Get off your high horse

Academics should back a case-study approach to impact in the REF or risk getting far worse, says Claire Donovan

August 25, 2011

For some, the old maxim that "a camel is a horse designed by committee" neatly fits the proposed blueprint for assessing research impact in the research excellence framework. However, there are compelling reasons why it must take this peculiar shape.

Five years ago, I chaired an Australian government committee seeking the optimal method to assess the broad social benefits of academic research. This informed the development of what was an equivalent of the UK's REF.

We found that standard quantitative impact measures - number of patents, spin-off companies, commercialisation income and so on - lacked robustness. They said little about the benefits of work, privileged economic private value over wider public value and had little relevance for basic research, especially in the humanities, arts and social sciences.

One day, my committee secretary phoned me with an idea for a novel metric to capture impact on policy: citations in Hansard. What about counting how often research was mentioned in parliamentary debate? Even better, he went on, whether the research was discussed favourably or not would be a measure of positive or negative policy impact. After a pause, I asked what it would mean if a positive or negative citation was made by government or opposition. The line went quiet. Thankfully, this idea was not mentioned again.

The committee concluded that a lack of robust impact measures made a metrics-only exercise untenable. Australia's previously metrics-bent chief scientist readily accepted a case-study approach.

Since the early 1990s, the research evaluation community has developed a variety of ways to gauge the broad social and economic benefits of research. State-of-the-art methods fuse case studies with robust supporting quantitative and qualitative data.

A similar case-study approach has been proposed in the consultation document on draft panel criteria and working methods for the REF. There are several reasons why this deserves support.

First, scholars in the humanities, arts and social sciences have often been the harshest critics of impact. This is understandable - impact has often been presented as an instrumental economic rationalisation of the value of research. Yet this applies largely to a metrics-only approach; case studies reveal the wider benefits of research. If we disengage with the impact agenda entirely, or reject the principle of impact case studies, a likely alternative will be "one-size-fits-all metrics" that conceal socially and culturally valuable research outcomes.

Second, some natural and social scientists advocate metrics-only impact assessment on the grounds that narratives are "fairy tales" and peer review is "subjective". But this is "impact-lite". Removing the power of narrative explanation and expert judgement will render the evaluation process superficial. "Objective" metrics often gloss over much more than they reveal.

Third, a great deal of research produces social, cultural, environmental and economic benefits that go unrecognised. Impact assessment in the form proposed illuminates this public value. It also strengthens the case for government support for the humanities, arts and social sciences on their own terms.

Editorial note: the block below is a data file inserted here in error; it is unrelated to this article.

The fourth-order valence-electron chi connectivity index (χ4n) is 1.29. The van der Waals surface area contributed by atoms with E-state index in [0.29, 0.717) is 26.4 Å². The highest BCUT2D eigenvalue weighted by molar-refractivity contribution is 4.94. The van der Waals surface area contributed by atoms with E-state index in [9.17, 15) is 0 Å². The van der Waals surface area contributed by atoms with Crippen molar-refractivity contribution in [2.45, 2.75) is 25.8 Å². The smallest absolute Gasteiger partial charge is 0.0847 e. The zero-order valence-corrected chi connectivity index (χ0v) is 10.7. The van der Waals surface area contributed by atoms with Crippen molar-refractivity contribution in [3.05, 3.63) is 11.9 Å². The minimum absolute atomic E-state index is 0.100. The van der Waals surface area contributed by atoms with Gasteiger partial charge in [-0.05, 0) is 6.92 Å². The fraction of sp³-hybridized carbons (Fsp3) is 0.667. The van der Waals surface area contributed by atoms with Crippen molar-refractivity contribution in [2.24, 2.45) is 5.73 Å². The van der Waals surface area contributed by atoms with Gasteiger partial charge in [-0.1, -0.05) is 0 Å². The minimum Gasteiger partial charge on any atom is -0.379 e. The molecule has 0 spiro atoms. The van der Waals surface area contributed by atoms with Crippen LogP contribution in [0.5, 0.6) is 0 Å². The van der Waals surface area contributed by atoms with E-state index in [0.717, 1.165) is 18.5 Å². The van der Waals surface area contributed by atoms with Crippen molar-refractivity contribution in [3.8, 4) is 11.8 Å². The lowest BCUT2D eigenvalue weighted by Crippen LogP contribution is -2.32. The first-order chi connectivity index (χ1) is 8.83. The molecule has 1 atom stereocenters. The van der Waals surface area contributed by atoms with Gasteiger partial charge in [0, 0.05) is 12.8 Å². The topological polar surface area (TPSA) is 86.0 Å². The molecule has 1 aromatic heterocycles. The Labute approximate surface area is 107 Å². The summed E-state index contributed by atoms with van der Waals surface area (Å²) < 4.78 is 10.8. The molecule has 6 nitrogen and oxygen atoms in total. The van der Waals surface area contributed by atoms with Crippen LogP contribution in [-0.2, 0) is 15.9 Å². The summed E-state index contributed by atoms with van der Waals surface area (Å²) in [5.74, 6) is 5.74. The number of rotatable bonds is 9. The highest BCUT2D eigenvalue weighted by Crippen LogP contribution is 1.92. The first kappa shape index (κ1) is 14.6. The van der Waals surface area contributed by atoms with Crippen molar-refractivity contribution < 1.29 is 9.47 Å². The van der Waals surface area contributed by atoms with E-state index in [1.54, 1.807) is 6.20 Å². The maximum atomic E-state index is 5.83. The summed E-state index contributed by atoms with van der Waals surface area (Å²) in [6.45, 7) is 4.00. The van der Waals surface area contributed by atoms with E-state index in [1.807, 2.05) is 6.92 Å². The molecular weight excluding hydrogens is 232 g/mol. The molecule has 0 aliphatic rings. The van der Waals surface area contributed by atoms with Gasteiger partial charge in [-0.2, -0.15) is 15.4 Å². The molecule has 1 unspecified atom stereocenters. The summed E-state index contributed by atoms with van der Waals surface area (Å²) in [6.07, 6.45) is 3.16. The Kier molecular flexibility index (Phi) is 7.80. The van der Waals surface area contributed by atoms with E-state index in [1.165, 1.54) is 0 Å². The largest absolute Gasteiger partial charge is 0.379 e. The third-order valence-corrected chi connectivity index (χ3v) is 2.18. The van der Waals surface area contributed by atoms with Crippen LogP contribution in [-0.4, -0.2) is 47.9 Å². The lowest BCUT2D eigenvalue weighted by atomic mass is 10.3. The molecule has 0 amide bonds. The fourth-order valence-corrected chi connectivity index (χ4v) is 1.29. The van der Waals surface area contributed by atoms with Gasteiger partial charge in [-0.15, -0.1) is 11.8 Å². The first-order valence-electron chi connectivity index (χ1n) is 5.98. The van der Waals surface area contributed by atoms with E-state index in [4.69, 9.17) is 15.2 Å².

This is also a cautionary tale, for the Australian committee's recommendations did not come to fruition. With a change of government, a new minister looked at the case-study approach to assessing impact and saw a camel. It was replaced by four streamlined, simple metrics: plant breeders' rights, patents, registered designs and commercialisation income.

The lesson here is that the worst possible response to the consultation is to reject the case-study approach. Of course, there are caveats. The REF methodology is correct in principle but needs fine-tuning. Basic research must remain valued: one solution is for impact to be optional but eligible for rich rewards. And assessments must not stifle impact "in the making" or the efforts of younger research groups.

It is in all our best interests to respond to the REF consultation with constructive suggestions. Otherwise, get the hump and get simple metrics.

You've reached your article limit

Register to continue

Registration is free and only takes a moment. Once registered you can read a total of 6 articles each month, plus:

  • Sign up for the editor's highlights
  • Receive World University Rankings news first
  • Get job alerts, shortlist jobs and save job searches
  • Participate in reader discussions and post comments

Have your say

Log in or register to post comments

Featured Jobs

Head of E-Assessment Transition

International Baccalaureate


University Of Helsinki

Database Developer / Administrator

Architectural Association School Of Architecture
See all jobs

Most Commented

United Nations peace keeper

Understanding the unwritten rules of graduate study is vital if you want to get the most from your PhD supervision, say Kevin O'Gorman and Robert MacIntosh

Eleanor Shakespeare illustration (5 January 2017)

Fixing problems in the academic job market by reducing the number of PhDs would homogenise the sector, argues Tom Cutterham

Houses of Parliament, Westminster, government

There really is no need for the Higher Education and Research Bill, says Anne Sheppard

poi, circus

Kate Riegle van West had to battle to bring her circus life and her academic life together

man with frozen beard, Lake Louise, Canada

Australia also makes gains in list of most attractive English-speaking nations as US slips